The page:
"I just wanted to be outside," he told me. Back at the end of the ’60s, he and Beaver had recorded In A Wild Sanctuary, the first commercial album to use natural soundscapes as an integrated part of the orchestration. Coming from a family "where a goldfish was nature", Krause found himself for the first time face-to-face with real wildlife, poking a microphone on a boom stand right into its habitat.

"That moment really changed my life," he says. Afterwards, "I just spent every spare moment I had out in the field, recording more sound. I began to hear the sounds of the natural world as cohesively structured, in ways kind of like the instruments of the orchestra are structured when writing a piece of music.

"Each of the instruments has its own niche where its voice can be heard, unless the composer is purposely blending them together. All of the critters in a healthy habitat do exactly the same thing. If their behaviour and their survival is predicated on their voices, then the transmission of their voices and the reception of their voices needs to have clear channel in order to be transmitted and received."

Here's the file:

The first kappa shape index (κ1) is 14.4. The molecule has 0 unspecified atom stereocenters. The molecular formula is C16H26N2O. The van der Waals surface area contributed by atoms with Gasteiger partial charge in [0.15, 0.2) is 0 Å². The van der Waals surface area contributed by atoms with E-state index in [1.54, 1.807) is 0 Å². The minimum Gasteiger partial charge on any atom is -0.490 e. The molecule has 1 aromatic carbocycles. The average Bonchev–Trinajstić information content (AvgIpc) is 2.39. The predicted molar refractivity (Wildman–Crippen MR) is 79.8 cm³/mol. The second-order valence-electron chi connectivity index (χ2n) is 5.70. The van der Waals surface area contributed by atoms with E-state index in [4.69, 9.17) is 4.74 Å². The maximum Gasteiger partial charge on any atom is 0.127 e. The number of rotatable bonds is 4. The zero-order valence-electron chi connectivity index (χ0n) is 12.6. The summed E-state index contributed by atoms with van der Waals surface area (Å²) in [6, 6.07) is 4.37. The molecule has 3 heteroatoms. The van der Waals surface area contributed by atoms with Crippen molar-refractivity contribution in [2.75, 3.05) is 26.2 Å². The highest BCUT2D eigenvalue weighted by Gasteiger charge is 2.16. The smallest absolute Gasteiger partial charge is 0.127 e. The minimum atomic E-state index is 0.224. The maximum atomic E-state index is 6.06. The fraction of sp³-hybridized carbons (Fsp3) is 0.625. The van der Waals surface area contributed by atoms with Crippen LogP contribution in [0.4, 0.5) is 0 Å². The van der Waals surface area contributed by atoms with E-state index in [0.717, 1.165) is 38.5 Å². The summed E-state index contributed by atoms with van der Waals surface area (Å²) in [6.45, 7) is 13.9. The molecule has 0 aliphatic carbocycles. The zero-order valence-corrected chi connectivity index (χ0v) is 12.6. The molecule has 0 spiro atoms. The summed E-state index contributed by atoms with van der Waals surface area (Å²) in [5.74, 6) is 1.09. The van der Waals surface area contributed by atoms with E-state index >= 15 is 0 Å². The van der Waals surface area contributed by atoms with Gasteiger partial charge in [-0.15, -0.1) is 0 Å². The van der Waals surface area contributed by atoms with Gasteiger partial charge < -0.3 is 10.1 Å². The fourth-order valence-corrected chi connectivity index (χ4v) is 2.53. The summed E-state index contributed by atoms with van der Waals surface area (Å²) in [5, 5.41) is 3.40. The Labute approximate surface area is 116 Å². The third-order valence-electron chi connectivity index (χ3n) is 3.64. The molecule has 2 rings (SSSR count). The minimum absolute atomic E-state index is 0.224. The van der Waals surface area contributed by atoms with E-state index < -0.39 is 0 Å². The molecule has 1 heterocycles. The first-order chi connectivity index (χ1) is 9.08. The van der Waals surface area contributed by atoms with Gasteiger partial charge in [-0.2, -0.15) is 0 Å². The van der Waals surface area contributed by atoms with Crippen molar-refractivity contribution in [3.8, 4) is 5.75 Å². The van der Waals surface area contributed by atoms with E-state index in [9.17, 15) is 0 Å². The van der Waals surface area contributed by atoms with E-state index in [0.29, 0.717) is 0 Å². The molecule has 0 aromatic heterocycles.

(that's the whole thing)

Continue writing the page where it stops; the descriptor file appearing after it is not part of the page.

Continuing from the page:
He credits his experience with electronic sound – "drill[ing] down into the main components of a sound" – as foundational to this new appreciation of the natural soundscape. And its this understanding that has led to The Great Animal Orchestra, the piece he will be presenting at this year’s Cheltenham Festival.

Will Gregory’s earliest memories of electronic music date from around the time Krause was quitting the business altogether. "I remember Devo having these kind of waah animal rasps, Giorgio Moroder’s [production on] ‘I Feel Love’, Kraftwerk… I remember a cartoon picture of people playing ping pong off the walls and below there is somebody looking at the ceiling saying, I wish they would stop playing their Stockhausen records."

A few days before Krause’s Great Animal Orchestra, Gregory will be at the Cheltenham Festival with his Moog Ensemble, a chamber dectet of analogue synthesisers featuring composers Graham Fitkin, Viv Hope-Scott, and Eddie Parker along with Portishead’s Adrian Utley and others, performing works by Bach, Messiaen, John Carpenter, and Gregory himself.